According to Justin Pritchard, on thebalance.com, in his article, The Mortgage Crisis Explained: “Borrowers were able to borrow more than ever before, and individuals with low credit scores increasingly qualified as subprime borrowers. Lenders approved ‘no documentation’ and ‘low documentation’ loans, which did not require verification of a borrower’s income and assets (or verification standards were relaxed).”

Much of these high-risk loans ended up in default and banks foreclosed on homes. People went back to their rentals in bleaker financial condition than before. The false propping up inflicted real damage. Families suffered. And, for what? So, the dream of home ownership could be realized.

Only it wasn’t.

The best way to ensure a strong economy is to lower taxes and get people working. More people in the workforce means more money for households and therefore more money in the economy. Families can buy houses, send their kids to camp, take vacations. To pin hopes on the government to solve all problems gums up the works and stalls economic growth. Average people don’t get wealthy through government programs, they accumulate wealth with good jobs and lower taxes.

“Either immediately or ultimately every dollar of government spending must be raised through a dollar of taxation. Once we look at the matter. In this way, the supposed miracles of government spending will appear in another light.” — Henry Hazlitt

Going back to the basics of high employment and low taxation leads us to better economic health. Propping up people leads to their ruin.  Home ownership is great and noble, but it’s better for people to get there on their own rather than have government do it for them. 

The Age of Outrage: What It’s Doing to Our Health

Stressors

The media was created to sell. Clicks and viewership are worth big money. The more outrageous the headline and the more outrageous the story, the more likely a media outlet attracts an audience. Every headline, news story, blog post, social media platform, YouTube offering, one-sided documentary, media show, or likewise fare is geared for one thing and one thing only: to make money. (This blog is the exception, as you can see, by lack of promotion and ads.)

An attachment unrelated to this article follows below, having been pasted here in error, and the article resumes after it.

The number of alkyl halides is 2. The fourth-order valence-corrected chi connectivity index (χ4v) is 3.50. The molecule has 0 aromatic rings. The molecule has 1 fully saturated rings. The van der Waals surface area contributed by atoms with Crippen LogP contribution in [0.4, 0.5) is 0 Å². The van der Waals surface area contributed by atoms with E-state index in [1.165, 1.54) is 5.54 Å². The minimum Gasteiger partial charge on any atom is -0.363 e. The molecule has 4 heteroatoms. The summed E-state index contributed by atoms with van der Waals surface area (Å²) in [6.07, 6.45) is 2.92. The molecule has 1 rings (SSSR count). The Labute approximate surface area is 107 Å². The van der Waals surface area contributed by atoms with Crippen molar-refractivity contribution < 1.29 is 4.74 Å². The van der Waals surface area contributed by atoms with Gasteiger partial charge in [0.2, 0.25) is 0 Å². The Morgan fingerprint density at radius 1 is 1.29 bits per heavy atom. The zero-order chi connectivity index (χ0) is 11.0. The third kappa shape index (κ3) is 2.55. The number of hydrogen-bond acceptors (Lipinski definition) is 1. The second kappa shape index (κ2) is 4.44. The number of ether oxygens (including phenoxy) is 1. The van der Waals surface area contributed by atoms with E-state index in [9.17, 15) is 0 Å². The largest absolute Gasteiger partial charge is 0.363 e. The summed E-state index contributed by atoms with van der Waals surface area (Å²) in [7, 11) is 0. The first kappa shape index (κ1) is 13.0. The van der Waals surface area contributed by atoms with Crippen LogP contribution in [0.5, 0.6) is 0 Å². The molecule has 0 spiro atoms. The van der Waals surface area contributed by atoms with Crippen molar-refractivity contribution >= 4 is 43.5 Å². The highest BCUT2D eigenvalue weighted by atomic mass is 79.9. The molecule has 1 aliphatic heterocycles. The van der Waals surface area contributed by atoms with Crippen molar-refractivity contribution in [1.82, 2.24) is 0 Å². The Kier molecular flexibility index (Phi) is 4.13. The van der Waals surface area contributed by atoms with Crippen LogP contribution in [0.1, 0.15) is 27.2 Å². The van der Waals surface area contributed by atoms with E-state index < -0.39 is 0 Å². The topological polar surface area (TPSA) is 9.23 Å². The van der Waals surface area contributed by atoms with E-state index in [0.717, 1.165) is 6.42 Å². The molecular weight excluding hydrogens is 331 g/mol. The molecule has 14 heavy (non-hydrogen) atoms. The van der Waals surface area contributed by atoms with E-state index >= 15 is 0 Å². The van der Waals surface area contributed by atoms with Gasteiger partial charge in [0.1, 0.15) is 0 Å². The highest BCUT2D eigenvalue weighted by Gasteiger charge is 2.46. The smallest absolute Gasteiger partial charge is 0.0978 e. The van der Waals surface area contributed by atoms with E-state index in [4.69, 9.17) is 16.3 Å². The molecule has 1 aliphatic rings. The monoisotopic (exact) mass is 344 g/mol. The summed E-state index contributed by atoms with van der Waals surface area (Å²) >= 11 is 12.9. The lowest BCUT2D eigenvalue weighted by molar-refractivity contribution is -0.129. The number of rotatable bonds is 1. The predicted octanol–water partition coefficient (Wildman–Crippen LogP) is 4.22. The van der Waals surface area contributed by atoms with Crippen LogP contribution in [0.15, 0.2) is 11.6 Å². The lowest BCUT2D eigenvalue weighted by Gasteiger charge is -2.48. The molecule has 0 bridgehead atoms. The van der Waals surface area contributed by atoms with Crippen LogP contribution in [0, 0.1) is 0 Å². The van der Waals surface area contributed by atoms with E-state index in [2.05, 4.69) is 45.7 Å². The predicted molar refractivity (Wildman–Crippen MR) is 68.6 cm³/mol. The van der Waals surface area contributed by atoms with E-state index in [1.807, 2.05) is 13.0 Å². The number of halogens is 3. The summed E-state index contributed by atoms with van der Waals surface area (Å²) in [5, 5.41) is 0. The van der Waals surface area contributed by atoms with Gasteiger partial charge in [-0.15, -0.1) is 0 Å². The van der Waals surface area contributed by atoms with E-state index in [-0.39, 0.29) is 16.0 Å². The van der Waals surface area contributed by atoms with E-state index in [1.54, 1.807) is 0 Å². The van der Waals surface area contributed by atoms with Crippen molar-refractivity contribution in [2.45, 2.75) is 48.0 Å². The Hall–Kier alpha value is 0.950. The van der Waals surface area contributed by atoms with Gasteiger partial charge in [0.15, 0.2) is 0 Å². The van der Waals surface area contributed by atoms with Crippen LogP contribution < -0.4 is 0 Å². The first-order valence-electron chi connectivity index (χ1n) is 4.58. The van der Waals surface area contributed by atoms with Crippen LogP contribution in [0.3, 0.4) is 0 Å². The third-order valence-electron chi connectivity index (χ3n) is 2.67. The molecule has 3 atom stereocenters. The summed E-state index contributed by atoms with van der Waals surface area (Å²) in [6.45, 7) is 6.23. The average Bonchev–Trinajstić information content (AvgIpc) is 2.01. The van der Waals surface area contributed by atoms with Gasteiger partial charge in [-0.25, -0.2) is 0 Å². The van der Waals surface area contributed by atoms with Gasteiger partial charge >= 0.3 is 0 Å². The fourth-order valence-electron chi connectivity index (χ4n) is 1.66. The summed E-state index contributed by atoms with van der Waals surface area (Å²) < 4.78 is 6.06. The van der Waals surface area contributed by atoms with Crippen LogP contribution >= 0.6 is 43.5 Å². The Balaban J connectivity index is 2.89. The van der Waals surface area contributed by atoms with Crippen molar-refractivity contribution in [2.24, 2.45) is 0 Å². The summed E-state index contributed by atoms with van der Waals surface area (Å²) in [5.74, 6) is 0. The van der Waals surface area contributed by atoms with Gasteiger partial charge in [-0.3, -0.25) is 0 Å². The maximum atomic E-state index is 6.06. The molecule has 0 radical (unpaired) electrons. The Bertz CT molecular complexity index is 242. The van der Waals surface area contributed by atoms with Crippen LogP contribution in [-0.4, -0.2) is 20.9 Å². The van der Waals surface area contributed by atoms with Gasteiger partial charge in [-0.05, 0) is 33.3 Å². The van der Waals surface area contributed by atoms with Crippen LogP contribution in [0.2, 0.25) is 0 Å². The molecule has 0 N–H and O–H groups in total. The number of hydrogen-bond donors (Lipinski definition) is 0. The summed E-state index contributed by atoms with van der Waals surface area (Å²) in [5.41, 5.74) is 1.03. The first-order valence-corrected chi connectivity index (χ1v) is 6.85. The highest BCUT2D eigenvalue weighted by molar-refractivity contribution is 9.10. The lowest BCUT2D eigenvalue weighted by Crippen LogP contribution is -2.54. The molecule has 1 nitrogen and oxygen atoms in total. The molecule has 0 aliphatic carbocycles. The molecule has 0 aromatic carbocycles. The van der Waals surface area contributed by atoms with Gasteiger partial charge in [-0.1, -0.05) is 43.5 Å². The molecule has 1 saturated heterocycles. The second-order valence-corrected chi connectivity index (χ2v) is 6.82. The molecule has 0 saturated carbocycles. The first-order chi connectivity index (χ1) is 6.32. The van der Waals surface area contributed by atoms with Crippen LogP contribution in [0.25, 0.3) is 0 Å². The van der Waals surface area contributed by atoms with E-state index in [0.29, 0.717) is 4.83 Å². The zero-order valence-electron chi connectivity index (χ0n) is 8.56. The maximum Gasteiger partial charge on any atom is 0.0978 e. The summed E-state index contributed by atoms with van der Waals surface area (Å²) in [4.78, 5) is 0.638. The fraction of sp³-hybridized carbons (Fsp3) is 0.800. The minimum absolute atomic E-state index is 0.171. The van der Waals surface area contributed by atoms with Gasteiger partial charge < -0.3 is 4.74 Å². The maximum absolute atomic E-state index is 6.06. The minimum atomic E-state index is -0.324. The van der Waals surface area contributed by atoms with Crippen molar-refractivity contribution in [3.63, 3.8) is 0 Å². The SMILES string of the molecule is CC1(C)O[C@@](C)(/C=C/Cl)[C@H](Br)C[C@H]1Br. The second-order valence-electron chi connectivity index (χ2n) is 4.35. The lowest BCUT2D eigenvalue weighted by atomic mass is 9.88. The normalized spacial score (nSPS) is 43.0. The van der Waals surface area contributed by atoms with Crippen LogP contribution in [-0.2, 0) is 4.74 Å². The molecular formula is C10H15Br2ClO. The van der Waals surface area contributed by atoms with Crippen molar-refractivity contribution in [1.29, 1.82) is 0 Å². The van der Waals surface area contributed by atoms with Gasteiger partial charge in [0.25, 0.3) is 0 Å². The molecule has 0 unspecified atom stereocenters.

Normal people doing well, bipartisanship in Washington, and kitten videos don’t bring in ad bucks. Instead, when we grab our morning coffee and device, we’re greeted with SHOCKING and HORRIFIC stories crafted to pique our interest, engage our emotions—especially anger—and intensify our desire us for more. More and more so we can feel intoxicating effect of outrage! More and more so we can prove WE ARE right. More and more so we can prove THEY ARE wrong.

“If it bleeds, it leads,” Eric Pooley (New York Magazine, 1989).

We’ve gone beyond “if it bleeds, it leads,” these days. Not simply content with covering grisly murders or polarizing trials, news outlets have become saturated with warring opinion and viewpoints concentrating on fringe ideas, outlandish theories and knowingly inaccurate interpretations.

Media have specifically designed their fare to create OUTRAGE.

Which, unfortunately, spills over to real life. Neighbor attacking neighbor, people acting insulted and defiantly demanding their way, always, and incivility abounding in every encounter. Demanding, defiant and detrimental: we live in a dangerous age where people yell at the cashier without shame, spit in others’ faces, resort to blows…and worse.